Definition of Interjection

1. Noun. An abrupt emphatic exclamation expressing emotion.

Exact synonyms: Ejaculation
Generic synonyms: Exclaiming, Exclamation
Derivative terms: Ejaculate, Interject



2. Noun. The action of interjecting or interposing an action or remark that interrupts.
Exact synonyms: Interpellation, Interpolation, Interposition
Generic synonyms: Break, Disruption, Gap, Interruption
Derivative terms: Interject, Interpolate, Interpose

Definition of Interjection

1. n. The act of interjecting or throwing between; also, that which is interjected.

Definition of Interjection

1. Noun. (grammar) An exclamation or filled pause; a word or phrase with no particular grammatical relation to a sentence, often an expression of emotion. ¹

2. Noun. An interruption; something interjected ¹

¹ Source: wiktionary.com

Definition of Interjection

1. [n -S]

Interjection Pictures

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Lexicographical Neighbors of Interjection

interiorscaping
interiour
interischiadic
interisland
interj
interjacence
interjacency
interjacent
interjaculated
interjaculates
interjaculating
interject
interjected
interjecting
interjection (current term)
interjectionally
interjectionary
interjections
interjectively
interjector
interjectors
interjectory
interjects
interjoin
interjoined
interjoining
interjoins
interjoist

Literary usage of Interjection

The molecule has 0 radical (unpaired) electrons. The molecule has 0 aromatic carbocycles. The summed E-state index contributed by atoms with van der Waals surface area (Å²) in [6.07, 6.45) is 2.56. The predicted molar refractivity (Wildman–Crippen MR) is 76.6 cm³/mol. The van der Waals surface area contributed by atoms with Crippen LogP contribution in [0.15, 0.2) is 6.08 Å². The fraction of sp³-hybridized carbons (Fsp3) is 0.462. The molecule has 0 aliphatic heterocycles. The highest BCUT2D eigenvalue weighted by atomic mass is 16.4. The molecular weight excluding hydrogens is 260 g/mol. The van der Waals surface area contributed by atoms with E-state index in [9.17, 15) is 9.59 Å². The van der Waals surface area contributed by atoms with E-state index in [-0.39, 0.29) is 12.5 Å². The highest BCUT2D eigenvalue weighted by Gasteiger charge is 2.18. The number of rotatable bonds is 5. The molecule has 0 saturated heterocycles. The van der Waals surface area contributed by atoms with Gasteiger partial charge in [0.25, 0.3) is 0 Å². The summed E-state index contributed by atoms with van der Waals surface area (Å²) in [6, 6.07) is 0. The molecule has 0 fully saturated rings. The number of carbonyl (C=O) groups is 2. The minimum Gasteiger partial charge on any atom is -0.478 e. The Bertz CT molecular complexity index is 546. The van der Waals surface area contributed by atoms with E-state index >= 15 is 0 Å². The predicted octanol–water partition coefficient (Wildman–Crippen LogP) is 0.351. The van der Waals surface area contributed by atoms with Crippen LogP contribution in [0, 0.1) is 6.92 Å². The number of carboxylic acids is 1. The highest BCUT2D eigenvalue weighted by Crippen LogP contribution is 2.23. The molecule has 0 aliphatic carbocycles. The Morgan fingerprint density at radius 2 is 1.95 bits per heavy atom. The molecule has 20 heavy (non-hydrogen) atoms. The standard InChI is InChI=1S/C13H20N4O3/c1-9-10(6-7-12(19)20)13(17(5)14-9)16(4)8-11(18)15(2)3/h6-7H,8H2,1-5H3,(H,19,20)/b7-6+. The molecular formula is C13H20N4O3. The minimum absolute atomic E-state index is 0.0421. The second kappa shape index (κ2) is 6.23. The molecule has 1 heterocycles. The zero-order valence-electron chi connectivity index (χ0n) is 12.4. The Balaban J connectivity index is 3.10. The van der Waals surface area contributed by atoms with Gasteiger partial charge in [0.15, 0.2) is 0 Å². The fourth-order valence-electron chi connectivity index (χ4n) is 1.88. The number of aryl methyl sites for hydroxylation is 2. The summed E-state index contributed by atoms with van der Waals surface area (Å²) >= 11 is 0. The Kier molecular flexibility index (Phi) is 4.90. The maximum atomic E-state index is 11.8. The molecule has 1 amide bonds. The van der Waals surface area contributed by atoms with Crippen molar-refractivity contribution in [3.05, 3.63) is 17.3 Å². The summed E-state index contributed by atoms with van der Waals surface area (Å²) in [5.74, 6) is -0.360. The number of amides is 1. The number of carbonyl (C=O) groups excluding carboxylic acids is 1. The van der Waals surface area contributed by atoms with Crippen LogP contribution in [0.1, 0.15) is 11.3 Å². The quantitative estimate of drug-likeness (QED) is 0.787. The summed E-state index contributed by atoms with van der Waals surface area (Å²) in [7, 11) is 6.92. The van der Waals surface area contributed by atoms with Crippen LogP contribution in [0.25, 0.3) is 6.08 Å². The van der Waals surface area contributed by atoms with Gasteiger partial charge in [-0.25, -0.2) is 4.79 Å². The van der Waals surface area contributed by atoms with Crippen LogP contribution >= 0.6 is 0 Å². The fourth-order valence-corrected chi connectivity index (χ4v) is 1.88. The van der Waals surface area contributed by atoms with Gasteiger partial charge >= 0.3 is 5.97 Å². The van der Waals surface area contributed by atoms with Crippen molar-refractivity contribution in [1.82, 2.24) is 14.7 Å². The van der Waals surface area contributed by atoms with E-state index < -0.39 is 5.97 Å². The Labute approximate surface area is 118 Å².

Below you will find example usage of this term as found in modern and/or classical literature:

1. History of the New World Called America by Edward John Payne (1899)
"The Tarascan 'interjection of participation' always assumes a regular personal form6. Personalised interjections occur in very low languages, ..."

2. History of the New World Called America by Edward John Payne (1899)
"The Tarascan ' interjection of participation' always assumes a regular personal form3. Personalised interjections occur in very low languages, ..."

3. A Practical German Grammar by Calvin Thomas (1905)
"THE interjection 382. Nature of the interjection. The interjection does not form an integral part of the sentence, but is a sentence by itself, ..."

4. The Elements of English Grammar by George Philip Krapp (1908)
"The interjection is usually followed by an exclamation point. 223. ... Often, in colloquial speech, a sentence begins with an interjection expressing a mild ..."

5. A Manual of Composition and Rhetoric: A Text-book for Schools and Colleges by John Seely Hart (1892)
"The Exclamation Point must be used after an interjection; as,— Fie on him ! Ah me! ... Where the interjection does not stand by itself, but forms part of a ..."

6. The Rise, Progress, and Present Structure of the English Language by Matthew Harrison (1861)
"SECTION XL THE interjection. AN interjection is a mere exclamation, arising out of a peculiar condition of the mind, as affected by joy or grief, ..."

7. The Rudiments of Latin and English Grammar: Designed to Facilitate the Study by Alexander Adam (1820)
"interjection. Л n interjection is an indeclinable word thrown in between the ... Some interjection! are natural sounds, and common to nil ..."

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